Shropshire Star

Shares in Scandinavian Airlines plunge after rescue deal announced

Scandinavian Airlines will be taken off the stock exchange in the second quarter of 2024 and no payment will be made to current shareholders.

Scandinavia Airlines

Shares in Scandinavian Airlines dropped more than 90% after the ailing carrier announced new shareholders in a restructuring scheme that will see the company delisted and existing ownership stakes erased.

The rescue deal involving airline alliance Air France-KLM and private equity firms Castlelake and Lind Invest, which became investors alongside the Danish state, was presented late on Tuesday.

The deal means that Scandinavian will receive 475 million dollars (£393 million) in new equity and 700 million dollars (£579 million) in convertible debt.

Scandinavian Airlines will be taken off the stock exchange in the second quarter of 2024 and no payment will be made to current shareholders.

Castlelake will become the biggest shareholder with a 32% stake, while Air France-KLM will hold 20%.

The Danish government will hold 26% of the shares. Lind Invest will control 8.6% and the remaining shares will “most likely … be distributed among and held by certain creditors who may receive recovery in equity”, Scandinavian said in a comment.

Shortly after trading opened on Wednesday at Nasdaq Nordic, which owns most stock exchanges in the Nordic-Baltic region, Scandinavian shares dropped 96% and climbed from there to an 84% drop.

The details and final documentation for the agreed transaction structure still must be finalised between the investors and Scandinavian, the company said in a statement. The transaction will also need to be approved as part of Scandinavian’s chapter 11 bankruptcy protection, it added.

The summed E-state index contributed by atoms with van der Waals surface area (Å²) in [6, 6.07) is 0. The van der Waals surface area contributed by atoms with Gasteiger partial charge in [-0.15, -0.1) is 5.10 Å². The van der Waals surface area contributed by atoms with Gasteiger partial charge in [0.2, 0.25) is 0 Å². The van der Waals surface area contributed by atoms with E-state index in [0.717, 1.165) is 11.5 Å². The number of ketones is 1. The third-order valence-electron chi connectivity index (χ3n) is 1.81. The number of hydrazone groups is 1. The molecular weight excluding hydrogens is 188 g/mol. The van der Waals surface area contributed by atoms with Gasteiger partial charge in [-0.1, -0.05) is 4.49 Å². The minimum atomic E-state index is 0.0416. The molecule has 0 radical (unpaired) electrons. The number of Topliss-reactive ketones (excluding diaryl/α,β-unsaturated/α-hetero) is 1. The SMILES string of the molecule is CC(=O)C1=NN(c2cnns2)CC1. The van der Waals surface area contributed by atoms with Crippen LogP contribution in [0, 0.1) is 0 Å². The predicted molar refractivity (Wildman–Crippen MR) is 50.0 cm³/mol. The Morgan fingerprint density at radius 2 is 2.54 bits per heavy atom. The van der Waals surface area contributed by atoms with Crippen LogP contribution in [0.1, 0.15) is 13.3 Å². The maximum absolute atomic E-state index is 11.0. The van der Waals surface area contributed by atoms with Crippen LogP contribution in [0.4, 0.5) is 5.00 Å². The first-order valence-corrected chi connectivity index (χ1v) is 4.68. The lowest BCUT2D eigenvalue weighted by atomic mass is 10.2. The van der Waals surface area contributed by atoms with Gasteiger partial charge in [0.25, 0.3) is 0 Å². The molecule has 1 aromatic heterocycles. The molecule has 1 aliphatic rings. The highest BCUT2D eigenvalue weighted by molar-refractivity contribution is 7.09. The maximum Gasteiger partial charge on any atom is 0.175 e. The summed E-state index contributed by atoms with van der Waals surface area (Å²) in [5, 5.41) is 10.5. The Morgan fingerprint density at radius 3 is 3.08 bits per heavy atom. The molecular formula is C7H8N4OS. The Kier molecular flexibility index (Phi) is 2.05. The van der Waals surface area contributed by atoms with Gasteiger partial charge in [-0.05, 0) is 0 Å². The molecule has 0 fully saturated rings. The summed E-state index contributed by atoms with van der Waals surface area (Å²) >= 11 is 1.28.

In July 2022, Scandinavian Airlines filed for bankruptcy in the United States, saying it had “voluntarily filed for Chapter 11, a legal process for financial restructuring conducted under US federal court supervision”.

By doing that it put civil litigation on hold while the business reorganizes its finances.

Airline chair Carsten Dilling said that “securing new capital is one of the key pillars” of its plan called SAS Forward, and that the new investment should help “facilitate our emergence from the US Chapter 11 process”.

Its chief executive, Anko van der Werff, said the deal “shows that our new investors believe in SAS and our potential to remain at the forefront of the airline industry for years to come”.

The Swedish government’s stake will be wiped out under the proposed deal. Scandinavian said it did not need approval of existing shareholders. Norwegian broadcaster NRK said it would affect some 255,000 shareholders.

The airline also will move from its current Star Alliance group and join Air France-KLM’s SkyTeam that counts Aeroflot, Air France, Alitalia, Delta Air Lines, KLM Royal Dutch Airlines, Korean Air, among others.

Created in 1946, Scandinavian Airlines has hubs in Copenhagen, Oslo and Stockholm and flies to destinations in Europe and overseas.

Scandinavian Airlines is part-owned by the governments of Sweden and Denmark.

In 2018, Norway sold its stake but holds debt in the airline, and the Swedish state had indicated it would put in no fresh money.

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